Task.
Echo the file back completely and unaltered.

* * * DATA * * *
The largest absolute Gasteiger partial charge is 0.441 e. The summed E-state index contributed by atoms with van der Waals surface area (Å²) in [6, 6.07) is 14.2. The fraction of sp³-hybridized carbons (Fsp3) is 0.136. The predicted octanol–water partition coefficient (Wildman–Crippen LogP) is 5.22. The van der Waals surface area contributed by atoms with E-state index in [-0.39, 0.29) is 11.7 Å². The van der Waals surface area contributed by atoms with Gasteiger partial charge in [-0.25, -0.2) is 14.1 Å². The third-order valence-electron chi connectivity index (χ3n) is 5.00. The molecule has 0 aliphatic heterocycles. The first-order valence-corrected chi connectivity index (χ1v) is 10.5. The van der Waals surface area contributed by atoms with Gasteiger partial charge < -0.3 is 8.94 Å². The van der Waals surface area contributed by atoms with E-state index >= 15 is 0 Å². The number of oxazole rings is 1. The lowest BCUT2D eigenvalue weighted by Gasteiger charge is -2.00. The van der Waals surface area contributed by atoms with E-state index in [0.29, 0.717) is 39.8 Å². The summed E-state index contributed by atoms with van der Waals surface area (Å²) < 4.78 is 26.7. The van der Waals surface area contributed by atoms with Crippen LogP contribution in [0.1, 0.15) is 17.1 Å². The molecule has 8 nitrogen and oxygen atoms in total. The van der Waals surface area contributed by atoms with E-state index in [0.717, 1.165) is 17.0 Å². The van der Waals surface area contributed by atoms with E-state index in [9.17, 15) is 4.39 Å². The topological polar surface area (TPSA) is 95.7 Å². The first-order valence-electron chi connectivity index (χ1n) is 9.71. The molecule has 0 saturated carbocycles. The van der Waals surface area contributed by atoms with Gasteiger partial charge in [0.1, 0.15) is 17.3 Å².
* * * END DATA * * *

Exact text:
The largest absolute Gasteiger partial charge is 0.441 e. The summed E-state index contributed by atoms with van der Waals surface area (Å²) in [6, 6.07) is 14.2. The fraction of sp³-hybridized carbons (Fsp3) is 0.136. The predicted octanol–water partition coefficient (Wildman–Crippen LogP) is 5.22. The van der Waals surface area contributed by atoms with E-state index in [-0.39, 0.29) is 11.7 Å². The van der Waals surface area contributed by atoms with Gasteiger partial charge in [-0.25, -0.2) is 14.1 Å². The third-order valence-electron chi connectivity index (χ3n) is 5.00. The molecule has 0 aliphatic heterocycles. The first-order valence-corrected chi connectivity index (χ1v) is 10.5. The van der Waals surface area contributed by atoms with Gasteiger partial charge < -0.3 is 8.94 Å². The van der Waals surface area contributed by atoms with E-state index >= 15 is 0 Å². The number of oxazole rings is 1. The lowest BCUT2D eigenvalue weighted by Gasteiger charge is -2.00. The van der Waals surface area contributed by atoms with E-state index in [0.29, 0.717) is 39.8 Å². The summed E-state index contributed by atoms with van der Waals surface area (Å²) < 4.78 is 26.7. The van der Waals surface area contributed by atoms with Crippen LogP contribution in [0.1, 0.15) is 17.1 Å². The molecule has 8 nitrogen and oxygen atoms in total. The van der Waals surface area contributed by atoms with E-state index in [0.717, 1.165) is 17.0 Å². The van der Waals surface area contributed by atoms with E-state index in [9.17, 15) is 4.39 Å². The topological polar surface area (TPSA) is 95.7 Å². The first-order valence-electron chi connectivity index (χ1n) is 9.71. The molecule has 0 saturated carbocycles. The van der Waals surface area contributed by atoms with Gasteiger partial charge in [0.1, 0.15) is 17.3 Å².